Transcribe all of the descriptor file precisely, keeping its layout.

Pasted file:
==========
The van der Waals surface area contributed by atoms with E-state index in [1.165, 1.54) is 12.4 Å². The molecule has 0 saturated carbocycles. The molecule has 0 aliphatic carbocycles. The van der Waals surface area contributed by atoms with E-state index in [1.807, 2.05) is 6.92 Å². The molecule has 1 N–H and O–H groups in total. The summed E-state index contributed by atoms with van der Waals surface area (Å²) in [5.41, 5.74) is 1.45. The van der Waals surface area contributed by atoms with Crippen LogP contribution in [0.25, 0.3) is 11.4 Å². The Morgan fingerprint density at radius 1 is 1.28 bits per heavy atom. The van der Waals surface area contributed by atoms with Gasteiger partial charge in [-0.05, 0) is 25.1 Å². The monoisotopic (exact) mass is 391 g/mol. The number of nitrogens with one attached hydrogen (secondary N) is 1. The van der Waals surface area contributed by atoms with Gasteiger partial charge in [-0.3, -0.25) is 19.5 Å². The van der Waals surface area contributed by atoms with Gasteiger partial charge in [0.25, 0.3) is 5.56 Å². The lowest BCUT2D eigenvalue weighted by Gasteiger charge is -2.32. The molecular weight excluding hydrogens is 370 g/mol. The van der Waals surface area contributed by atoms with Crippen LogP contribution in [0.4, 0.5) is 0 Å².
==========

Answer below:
The van der Waals surface area contributed by atoms with E-state index in [1.165, 1.54) is 12.4 Å². The molecule has 0 saturated carbocycles. The molecule has 0 aliphatic carbocycles. The van der Waals surface area contributed by atoms with E-state index in [1.807, 2.05) is 6.92 Å². The molecule has 1 N–H and O–H groups in total. The summed E-state index contributed by atoms with van der Waals surface area (Å²) in [5.41, 5.74) is 1.45. The van der Waals surface area contributed by atoms with Crippen LogP contribution in [0.25, 0.3) is 11.4 Å². The Morgan fingerprint density at radius 1 is 1.28 bits per heavy atom. The van der Waals surface area contributed by atoms with Gasteiger partial charge in [-0.05, 0) is 25.1 Å². The monoisotopic (exact) mass is 391 g/mol. The number of nitrogens with one attached hydrogen (secondary N) is 1. The van der Waals surface area contributed by atoms with Gasteiger partial charge in [-0.3, -0.25) is 19.5 Å². The van der Waals surface area contributed by atoms with Gasteiger partial charge in [0.25, 0.3) is 5.56 Å². The lowest BCUT2D eigenvalue weighted by Gasteiger charge is -2.32. The molecular weight excluding hydrogens is 370 g/mol. The van der Waals surface area contributed by atoms with Crippen LogP contribution in [0.4, 0.5) is 0 Å².